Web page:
But with power comes complexity. I spent quite a bit of time deciding how I wanted the library code interface for the ADC to be structured. Once I had the plan I started coding. I made a few changes to the plan as I went, as is typical. Then, finally, yesterday moring I had enough code to try it out. I kept getting all zeros. And no status or channel information. hmmm. I was leaving for a family day with the wife and kids so couldn't investigate then.
I have to add here some notes on the NXP documentation for the LPC chips. The LPC1114 has a data "sheet" of some 400 pages. Even that doesn't include much information on programming the chip. For that, they have another "User's Manual" http://www.nxp.com/documents/user_manual/UM10398.pdf that is an additional 546 pages! To their credit, the users' manual is very detailed: all the information is in there. Very detailed description of all the I/O registers (a lot!). But the information isn't always where I would like it to be. With a chip this complex a lot of parts interact. The information for one part is in it's own section, but the information for an interacting part is in that part's section. You have to look in both (or more) sections to get all the information. Each peripheral section would do well to have a summary section listing all the parts you need to set up to use that peripheral. Oh, well. I shouldn't complain. They do provide all the information, which is a lot more than some companies do!
Anyway, after about a half hour trying to figure out what the problem was, I came across the PDRUNCFG regiester in the SYSCON (system configuration) block of registers. It alone has 37 different registers. The PDRUNCFG register controls power to various parts of the chip. Aha! So I set the appropriate bit in the PDRUNCFG register and tried it. All zeros. hmmmm. I enabled the ADC. I set the bit in PDRUNCFG. I seem to be doing all else properly. What's the problem. RTFM! Oops. The bits in the PDRUNCFG register turn OFF the power! Setting a bit turns the power off. But why didin't it run before I set the bit? Ah, it comes up with some bits set for power saving, including the ADC bit. Change the code to CLEAR the bit. Try again. YES! Now it is reading garbage values from whatever channels I choose.
I still have some codng to do for the ADC, but I have conquered it. I now have most of the peripherals working, but a few (like I2C) remain. It's a long but rewareding journey. I'm having lots of fun. And soon I hope to have some really useful tools.
June 6, 2014 The Good and Bad of the LPC1114
I thought it would be useful to list some of the features and characteristics of the LPC1114 and various ARM chips. The LPC1114 is a member of the ARM Cortex M0 architecture. The LPC810 is an M0+. These all have certain capabilities in common, which may or may not be implemented by a manufacturer. It is a 32 bit ARM core that uses the Thumb 16 bit instructions to save code space. A few highlights of the 1114 in particular:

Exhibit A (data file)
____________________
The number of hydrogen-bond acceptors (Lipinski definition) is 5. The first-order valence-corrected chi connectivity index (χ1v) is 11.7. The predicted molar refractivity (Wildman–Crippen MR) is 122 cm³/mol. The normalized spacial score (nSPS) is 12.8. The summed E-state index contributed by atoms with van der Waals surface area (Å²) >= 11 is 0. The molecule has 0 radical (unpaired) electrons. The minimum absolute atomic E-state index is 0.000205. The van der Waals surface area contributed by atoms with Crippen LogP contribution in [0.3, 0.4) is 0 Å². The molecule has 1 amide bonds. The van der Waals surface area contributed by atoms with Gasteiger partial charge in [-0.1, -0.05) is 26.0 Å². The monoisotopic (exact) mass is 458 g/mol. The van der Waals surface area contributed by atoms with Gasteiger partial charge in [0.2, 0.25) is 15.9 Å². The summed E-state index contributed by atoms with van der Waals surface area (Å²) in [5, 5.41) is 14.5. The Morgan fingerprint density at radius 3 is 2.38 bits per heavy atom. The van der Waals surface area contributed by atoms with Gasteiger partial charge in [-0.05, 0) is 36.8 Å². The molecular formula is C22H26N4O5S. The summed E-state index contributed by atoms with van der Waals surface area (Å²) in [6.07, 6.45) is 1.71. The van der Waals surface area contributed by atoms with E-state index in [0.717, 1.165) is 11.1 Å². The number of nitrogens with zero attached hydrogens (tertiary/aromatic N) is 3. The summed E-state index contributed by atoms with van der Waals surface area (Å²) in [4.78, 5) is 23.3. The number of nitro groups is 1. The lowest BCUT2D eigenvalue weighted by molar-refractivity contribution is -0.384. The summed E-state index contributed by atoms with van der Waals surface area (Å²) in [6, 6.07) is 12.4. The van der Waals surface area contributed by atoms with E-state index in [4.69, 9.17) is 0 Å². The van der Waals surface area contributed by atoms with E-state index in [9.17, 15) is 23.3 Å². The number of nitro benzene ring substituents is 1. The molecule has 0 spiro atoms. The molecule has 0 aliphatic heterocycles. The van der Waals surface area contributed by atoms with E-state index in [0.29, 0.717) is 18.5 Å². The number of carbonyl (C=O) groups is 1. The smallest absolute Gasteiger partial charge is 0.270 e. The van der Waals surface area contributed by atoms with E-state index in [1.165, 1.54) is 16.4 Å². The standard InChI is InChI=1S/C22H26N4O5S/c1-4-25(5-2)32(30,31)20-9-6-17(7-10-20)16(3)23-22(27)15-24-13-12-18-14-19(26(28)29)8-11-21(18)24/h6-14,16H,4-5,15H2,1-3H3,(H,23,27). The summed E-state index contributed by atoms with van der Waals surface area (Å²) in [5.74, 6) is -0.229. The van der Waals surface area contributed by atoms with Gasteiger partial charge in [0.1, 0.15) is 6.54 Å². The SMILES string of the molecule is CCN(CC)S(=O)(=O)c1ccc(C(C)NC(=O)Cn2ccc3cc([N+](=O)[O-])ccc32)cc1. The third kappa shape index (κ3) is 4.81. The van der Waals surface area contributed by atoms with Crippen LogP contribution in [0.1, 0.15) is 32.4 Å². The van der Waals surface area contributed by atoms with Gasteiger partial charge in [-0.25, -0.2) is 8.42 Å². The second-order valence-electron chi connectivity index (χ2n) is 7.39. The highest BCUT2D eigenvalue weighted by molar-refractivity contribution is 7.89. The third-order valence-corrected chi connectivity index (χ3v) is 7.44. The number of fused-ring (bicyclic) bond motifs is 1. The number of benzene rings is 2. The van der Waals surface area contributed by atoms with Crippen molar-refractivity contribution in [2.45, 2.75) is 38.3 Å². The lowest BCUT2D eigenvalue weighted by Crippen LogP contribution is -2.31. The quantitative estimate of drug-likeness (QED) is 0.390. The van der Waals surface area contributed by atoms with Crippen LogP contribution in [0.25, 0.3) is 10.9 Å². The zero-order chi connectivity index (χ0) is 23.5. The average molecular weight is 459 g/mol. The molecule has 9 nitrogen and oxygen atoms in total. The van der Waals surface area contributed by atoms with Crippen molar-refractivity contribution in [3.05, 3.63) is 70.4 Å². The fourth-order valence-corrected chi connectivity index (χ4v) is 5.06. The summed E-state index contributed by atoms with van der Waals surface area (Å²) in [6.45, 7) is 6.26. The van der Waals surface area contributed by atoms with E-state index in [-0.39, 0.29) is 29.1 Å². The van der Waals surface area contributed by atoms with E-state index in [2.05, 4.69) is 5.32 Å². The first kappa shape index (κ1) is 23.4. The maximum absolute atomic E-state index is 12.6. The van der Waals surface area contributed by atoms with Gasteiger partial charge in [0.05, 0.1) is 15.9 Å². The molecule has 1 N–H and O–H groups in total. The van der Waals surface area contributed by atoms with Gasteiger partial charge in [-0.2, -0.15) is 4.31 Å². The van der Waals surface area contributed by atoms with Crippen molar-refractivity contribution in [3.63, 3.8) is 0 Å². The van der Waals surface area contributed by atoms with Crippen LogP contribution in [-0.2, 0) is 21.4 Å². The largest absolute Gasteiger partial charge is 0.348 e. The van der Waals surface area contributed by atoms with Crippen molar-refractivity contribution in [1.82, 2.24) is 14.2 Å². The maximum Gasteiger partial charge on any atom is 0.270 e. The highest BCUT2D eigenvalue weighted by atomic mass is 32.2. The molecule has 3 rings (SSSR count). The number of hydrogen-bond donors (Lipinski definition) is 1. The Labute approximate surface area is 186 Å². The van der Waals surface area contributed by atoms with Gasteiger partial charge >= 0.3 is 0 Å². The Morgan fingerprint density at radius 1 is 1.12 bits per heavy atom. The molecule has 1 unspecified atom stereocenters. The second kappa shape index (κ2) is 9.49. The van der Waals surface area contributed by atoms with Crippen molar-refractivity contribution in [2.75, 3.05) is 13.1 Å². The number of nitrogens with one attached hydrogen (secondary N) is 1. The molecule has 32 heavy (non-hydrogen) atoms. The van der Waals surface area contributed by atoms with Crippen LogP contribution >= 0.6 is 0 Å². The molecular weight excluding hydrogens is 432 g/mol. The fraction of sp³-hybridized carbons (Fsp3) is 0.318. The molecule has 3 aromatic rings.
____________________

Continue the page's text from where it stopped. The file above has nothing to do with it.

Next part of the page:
Maximum 50 MHz operation. Most instructions able to complete in a single clock cycle.
32K flash for program storage and 4K RAM for data
16K of ROM (permanent, non erasable program memory) with a bootloader and other utilities. Cannot be erased or corrupted.
A complex and powerful system of GPIO ports. There are 3 12 bit I/O ports, not all pins of which are available. They can be accessed and updated in numerous ways, with various methods of drive, such as pull up resistors, or pull down resistors.
5 channels of 10 bit Analog to Digital Converter available with automatic or program controlled sequencing through all selected channels.
32 possible "external" interrupts with a nested, vectored interrupt controller with assignable priorities. There are at least 8 pin change interrupts.
An I2C bus controller that can work up to 1 megabit per second
A SPI bus controller with extra capabilities
A UART (serial interface) with special modes including 9 bit (for certain types of network addressing) and RS485 control. It also has auto-baud rate capabilities, with support in ROM. The UART is compatible with the 8250/82450/82550 used in PCs, so if you have ever done low-level programming of those it will be familiar. (My libraries should shield you from most of that.) I addition, the UART has a 16 byte recieve FIFO (First In First Out buffer) that allows receiving up to 16 characters before your code has to read them without losing any.
4 Timers, 2 16 bit and 2 32 bit, nearly identical, with various pwm and other capabilities including 5 pwm channels available. I have set up a single timer to automatically trigger and read an ultrasonic module, causing an interrupt when complete, that only needs a very short interrupt service routine to read the value. This makes the ultrasonic value available at all times by just reading a variable.
An additions "Systick" timer, 24 bits, designed especially for providing a special "heartbeat" interrupt every 1, 10, 100, or some other number of milliseconds.
An internal 12 MHz RC oscillator that is accurate to within 1%. That is accurate enough to reliably use it for serial communication (2% is generally the minimum accuracy needed). Ther is also a Phase Locked Loop to raise (or lower) the clock frequency all the way up to the 50 MHz max. Used with the internal oscillator 48 MHz operation is easily achieved without an external crystal. An external crystal or other external clock source can be used if needed or desired.